‘Sahara Marathon ~ ultra long distance race in the desert’.
We had a great speaker at WI who fits in beautifully with our Haiku Heights prompt word for this week, Desert.
Desert of Despair
Celia Hargrave, talked about her experience of running in The Marathon Des Sables. No British woman had ever taken part in the race and it was advertised as “The Toughest Footrace on Earth”. Both of these factors were a challenge to Celia so she decided to sign up!
Celia is quite an amazing woman. She is over 60, a former head teacher of a large Birmingham school, and a member of Sheepscombe WI. Like many WI members, Celia contributes hugely to her community. She is a magistrate, a fundraising co-ordinator for Sheepscombe Village Hall, and she and her husband open their garden for the National Garden Scheme. Her garden is about 3 acres set in small woodland with panoramic views. She has a variety of herbaceous and mixed borders, a rose garden, extensive vegetable plots, and wild flower areas, plantings of spring bulbs with thousands of snowdrops and hellebores, a woodland walk, 2 small ponds, a waterfall and a larger conservation pond. There are also wooden sculptures in the garden, which is all grown on organic principles.
And, as if that were not enough, Celia co-ordinates a club for the elderly and housebound in her area!
Celia had run before competitively in the Stone Masters Marathon, The Chelmsley Wood 24 hour track Race, the London Marathon in 2 hours 46 minutes, London to Brighton Race and Lands End to John O’Groats so she was no novice! Her longest distance was over 120 miles for which she was ranked sixth in the world. However the Sahara Marathon or MDS is a 6 day 243 km or 151 mile endurance race in which all competitors have to carry everything they need for their survival. So this was to be an enormous challenge.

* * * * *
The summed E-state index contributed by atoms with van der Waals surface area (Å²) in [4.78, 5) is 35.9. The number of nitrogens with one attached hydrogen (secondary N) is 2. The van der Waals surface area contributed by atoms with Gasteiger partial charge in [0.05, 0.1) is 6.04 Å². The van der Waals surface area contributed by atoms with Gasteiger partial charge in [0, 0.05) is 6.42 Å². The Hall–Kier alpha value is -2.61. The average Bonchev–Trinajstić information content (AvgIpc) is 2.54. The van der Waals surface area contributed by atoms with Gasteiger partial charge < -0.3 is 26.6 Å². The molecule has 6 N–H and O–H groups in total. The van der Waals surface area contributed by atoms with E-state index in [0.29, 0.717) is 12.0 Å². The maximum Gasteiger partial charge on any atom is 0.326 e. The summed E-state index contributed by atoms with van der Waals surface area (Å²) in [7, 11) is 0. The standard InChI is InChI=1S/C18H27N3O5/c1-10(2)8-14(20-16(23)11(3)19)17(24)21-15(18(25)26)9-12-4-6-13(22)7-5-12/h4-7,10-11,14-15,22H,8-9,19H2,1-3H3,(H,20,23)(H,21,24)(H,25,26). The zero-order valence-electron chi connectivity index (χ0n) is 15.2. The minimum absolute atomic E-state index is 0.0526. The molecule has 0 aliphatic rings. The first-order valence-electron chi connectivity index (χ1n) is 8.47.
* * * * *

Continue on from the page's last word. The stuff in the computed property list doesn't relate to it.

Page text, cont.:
Celia sought medical advice and drew up a training programme which involved running every day. She did some 50 mile races for charity and started to raise money for her challenge. Fortunately Celia’s own WI at Sheepscombe organised her fundraising and got TV, radio and press coverage for her. In order to adapt to running in extreme dry heat conditions, Celia started running in her local sauna! This caused some consternation among other spa users but helped Celia get used to taking in fluids while running.
Eventually Celia took off for Casablanca in Morocco and travelled to Ouarzazate to meet the other competitors. The majority seemed to be French that year but there were 20+ from the UK. Other competitors came from all over the world. They spent one wonderful night in a 5 star luxury Moorish hotel before setting off on a coach out into the desert. After several hours they had to get off the coach and walk the rest of the way to their campsite. Two things that impressed Celia there were the desert orchids and a woman in red high heeled shoes both of which seemed incongruous!
The campsite seemed to be in two halves: one for the competitors, which was very basic; and one for the non-competitors, which was comparatively luxurious. Celia was sharing a ‘tent’ with 12 to 14 men and women competitors and they had very little space. In the tent they had to store everything they had brought and carry it on their backs in a rucksack daily. The rucksack was to be no more than 7 kilos in weight when filled. Celia had reduced her packing to a minimum but still had to carry her map, day book, compass, medical kit, sleeping bag and food. Each competitor was allowed 9 litres of water a day which was rationed and given out at each checkpoint along the way. The 9 litres was for everything ~ drinking, washing clothes and self!